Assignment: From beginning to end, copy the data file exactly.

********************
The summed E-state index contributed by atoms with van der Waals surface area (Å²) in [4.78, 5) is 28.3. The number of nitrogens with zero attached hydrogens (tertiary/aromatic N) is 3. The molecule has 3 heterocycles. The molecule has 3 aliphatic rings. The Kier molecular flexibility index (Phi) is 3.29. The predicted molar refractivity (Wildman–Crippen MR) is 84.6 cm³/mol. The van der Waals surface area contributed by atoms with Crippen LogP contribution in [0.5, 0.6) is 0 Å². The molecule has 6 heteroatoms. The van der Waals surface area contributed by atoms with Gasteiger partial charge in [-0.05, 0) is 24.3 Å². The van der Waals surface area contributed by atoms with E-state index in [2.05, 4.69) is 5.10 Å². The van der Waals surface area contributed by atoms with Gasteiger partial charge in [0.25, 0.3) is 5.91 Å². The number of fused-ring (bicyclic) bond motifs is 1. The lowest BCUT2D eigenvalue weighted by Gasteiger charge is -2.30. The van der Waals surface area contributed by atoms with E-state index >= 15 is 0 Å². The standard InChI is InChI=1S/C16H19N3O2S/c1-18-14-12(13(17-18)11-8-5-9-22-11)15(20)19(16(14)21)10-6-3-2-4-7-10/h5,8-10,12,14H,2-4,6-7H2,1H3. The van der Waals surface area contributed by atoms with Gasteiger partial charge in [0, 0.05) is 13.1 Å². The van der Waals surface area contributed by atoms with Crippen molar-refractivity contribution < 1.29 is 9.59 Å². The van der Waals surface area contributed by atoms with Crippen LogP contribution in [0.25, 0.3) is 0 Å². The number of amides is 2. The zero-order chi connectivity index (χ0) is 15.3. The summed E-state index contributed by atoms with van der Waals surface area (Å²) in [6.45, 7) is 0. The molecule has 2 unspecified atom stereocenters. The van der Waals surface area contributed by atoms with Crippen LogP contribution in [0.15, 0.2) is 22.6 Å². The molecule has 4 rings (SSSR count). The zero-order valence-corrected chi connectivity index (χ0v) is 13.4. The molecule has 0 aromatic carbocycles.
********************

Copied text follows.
The summed E-state index contributed by atoms with van der Waals surface area (Å²) in [4.78, 5) is 28.3. The number of nitrogens with zero attached hydrogens (tertiary/aromatic N) is 3. The molecule has 3 heterocycles. The molecule has 3 aliphatic rings. The Kier molecular flexibility index (Phi) is 3.29. The predicted molar refractivity (Wildman–Crippen MR) is 84.6 cm³/mol. The van der Waals surface area contributed by atoms with Crippen LogP contribution in [0.5, 0.6) is 0 Å². The molecule has 6 heteroatoms. The van der Waals surface area contributed by atoms with Gasteiger partial charge in [-0.05, 0) is 24.3 Å². The van der Waals surface area contributed by atoms with E-state index in [2.05, 4.69) is 5.10 Å². The van der Waals surface area contributed by atoms with Gasteiger partial charge in [0.25, 0.3) is 5.91 Å². The number of fused-ring (bicyclic) bond motifs is 1. The lowest BCUT2D eigenvalue weighted by Gasteiger charge is -2.30. The van der Waals surface area contributed by atoms with E-state index >= 15 is 0 Å². The standard InChI is InChI=1S/C16H19N3O2S/c1-18-14-12(13(17-18)11-8-5-9-22-11)15(20)19(16(14)21)10-6-3-2-4-7-10/h5,8-10,12,14H,2-4,6-7H2,1H3. The van der Waals surface area contributed by atoms with Gasteiger partial charge in [0, 0.05) is 13.1 Å². The van der Waals surface area contributed by atoms with Crippen molar-refractivity contribution < 1.29 is 9.59 Å². The van der Waals surface area contributed by atoms with Crippen LogP contribution in [0.25, 0.3) is 0 Å². The number of amides is 2. The zero-order chi connectivity index (χ0) is 15.3. The summed E-state index contributed by atoms with van der Waals surface area (Å²) in [6.45, 7) is 0. The molecule has 2 unspecified atom stereocenters. The van der Waals surface area contributed by atoms with Crippen LogP contribution in [0.15, 0.2) is 22.6 Å². The molecule has 4 rings (SSSR count). The zero-order valence-corrected chi connectivity index (χ0v) is 13.4. The molecule has 0 aromatic carbocycles.